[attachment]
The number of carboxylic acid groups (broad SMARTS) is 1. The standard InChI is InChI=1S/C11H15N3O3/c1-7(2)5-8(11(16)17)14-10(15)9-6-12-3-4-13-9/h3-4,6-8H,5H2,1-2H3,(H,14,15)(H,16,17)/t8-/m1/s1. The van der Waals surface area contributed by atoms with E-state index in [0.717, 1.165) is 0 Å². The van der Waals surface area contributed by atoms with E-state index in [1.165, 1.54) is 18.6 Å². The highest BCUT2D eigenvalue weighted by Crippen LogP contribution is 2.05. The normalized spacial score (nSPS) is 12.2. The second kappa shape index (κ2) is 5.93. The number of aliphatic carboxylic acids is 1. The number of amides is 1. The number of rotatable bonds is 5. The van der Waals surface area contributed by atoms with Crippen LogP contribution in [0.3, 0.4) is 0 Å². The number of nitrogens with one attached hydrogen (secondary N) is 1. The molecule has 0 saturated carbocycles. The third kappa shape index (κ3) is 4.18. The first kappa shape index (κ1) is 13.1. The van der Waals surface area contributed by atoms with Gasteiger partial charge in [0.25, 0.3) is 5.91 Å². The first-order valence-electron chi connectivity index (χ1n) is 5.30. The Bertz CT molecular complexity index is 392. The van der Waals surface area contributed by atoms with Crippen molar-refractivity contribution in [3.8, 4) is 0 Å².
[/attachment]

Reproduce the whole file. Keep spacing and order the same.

The number of carboxylic acid groups (broad SMARTS) is 1. The standard InChI is InChI=1S/C11H15N3O3/c1-7(2)5-8(11(16)17)14-10(15)9-6-12-3-4-13-9/h3-4,6-8H,5H2,1-2H3,(H,14,15)(H,16,17)/t8-/m1/s1. The van der Waals surface area contributed by atoms with E-state index in [0.717, 1.165) is 0 Å². The van der Waals surface area contributed by atoms with E-state index in [1.165, 1.54) is 18.6 Å². The highest BCUT2D eigenvalue weighted by Crippen LogP contribution is 2.05. The normalized spacial score (nSPS) is 12.2. The second kappa shape index (κ2) is 5.93. The number of aliphatic carboxylic acids is 1. The number of amides is 1. The number of rotatable bonds is 5. The van der Waals surface area contributed by atoms with Crippen LogP contribution in [0.3, 0.4) is 0 Å². The number of nitrogens with one attached hydrogen (secondary N) is 1. The molecule has 0 saturated carbocycles. The third kappa shape index (κ3) is 4.18. The first kappa shape index (κ1) is 13.1. The van der Waals surface area contributed by atoms with Gasteiger partial charge in [0.25, 0.3) is 5.91 Å². The first-order valence-electron chi connectivity index (χ1n) is 5.30. The Bertz CT molecular complexity index is 392. The van der Waals surface area contributed by atoms with Crippen molar-refractivity contribution in [3.8, 4) is 0 Å².